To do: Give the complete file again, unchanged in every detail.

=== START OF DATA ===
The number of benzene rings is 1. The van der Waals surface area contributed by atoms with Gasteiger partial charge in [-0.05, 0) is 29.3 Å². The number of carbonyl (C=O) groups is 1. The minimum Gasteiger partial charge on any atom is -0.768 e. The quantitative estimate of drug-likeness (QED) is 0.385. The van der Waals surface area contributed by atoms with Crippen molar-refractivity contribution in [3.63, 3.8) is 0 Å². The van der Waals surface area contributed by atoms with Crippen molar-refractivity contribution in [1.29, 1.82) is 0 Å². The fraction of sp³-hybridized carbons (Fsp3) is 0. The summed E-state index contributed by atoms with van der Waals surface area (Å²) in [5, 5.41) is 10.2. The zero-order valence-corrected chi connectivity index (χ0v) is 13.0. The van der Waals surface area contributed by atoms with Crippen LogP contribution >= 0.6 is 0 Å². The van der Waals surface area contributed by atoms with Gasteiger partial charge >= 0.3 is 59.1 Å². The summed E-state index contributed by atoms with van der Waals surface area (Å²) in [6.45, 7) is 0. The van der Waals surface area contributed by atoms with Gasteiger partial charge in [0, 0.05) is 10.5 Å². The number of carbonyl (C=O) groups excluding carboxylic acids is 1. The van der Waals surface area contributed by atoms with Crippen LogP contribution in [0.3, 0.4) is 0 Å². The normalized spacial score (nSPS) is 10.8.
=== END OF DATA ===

The number of benzene rings is 1. The van der Waals surface area contributed by atoms with Gasteiger partial charge in [-0.05, 0) is 29.3 Å². The number of carbonyl (C=O) groups is 1. The minimum Gasteiger partial charge on any atom is -0.768 e. The quantitative estimate of drug-likeness (QED) is 0.385. The van der Waals surface area contributed by atoms with Crippen molar-refractivity contribution in [3.63, 3.8) is 0 Å². The van der Waals surface area contributed by atoms with Crippen molar-refractivity contribution in [1.29, 1.82) is 0 Å². The fraction of sp³-hybridized carbons (Fsp3) is 0. The summed E-state index contributed by atoms with van der Waals surface area (Å²) in [5, 5.41) is 10.2. The zero-order valence-corrected chi connectivity index (χ0v) is 13.0. The van der Waals surface area contributed by atoms with Crippen LogP contribution >= 0.6 is 0 Å². The van der Waals surface area contributed by atoms with Gasteiger partial charge >= 0.3 is 59.1 Å². The summed E-state index contributed by atoms with van der Waals surface area (Å²) in [6.45, 7) is 0. The van der Waals surface area contributed by atoms with Gasteiger partial charge in [0, 0.05) is 10.5 Å². The number of carbonyl (C=O) groups excluding carboxylic acids is 1. The van der Waals surface area contributed by atoms with Crippen LogP contribution in [0.3, 0.4) is 0 Å². The normalized spacial score (nSPS) is 10.8.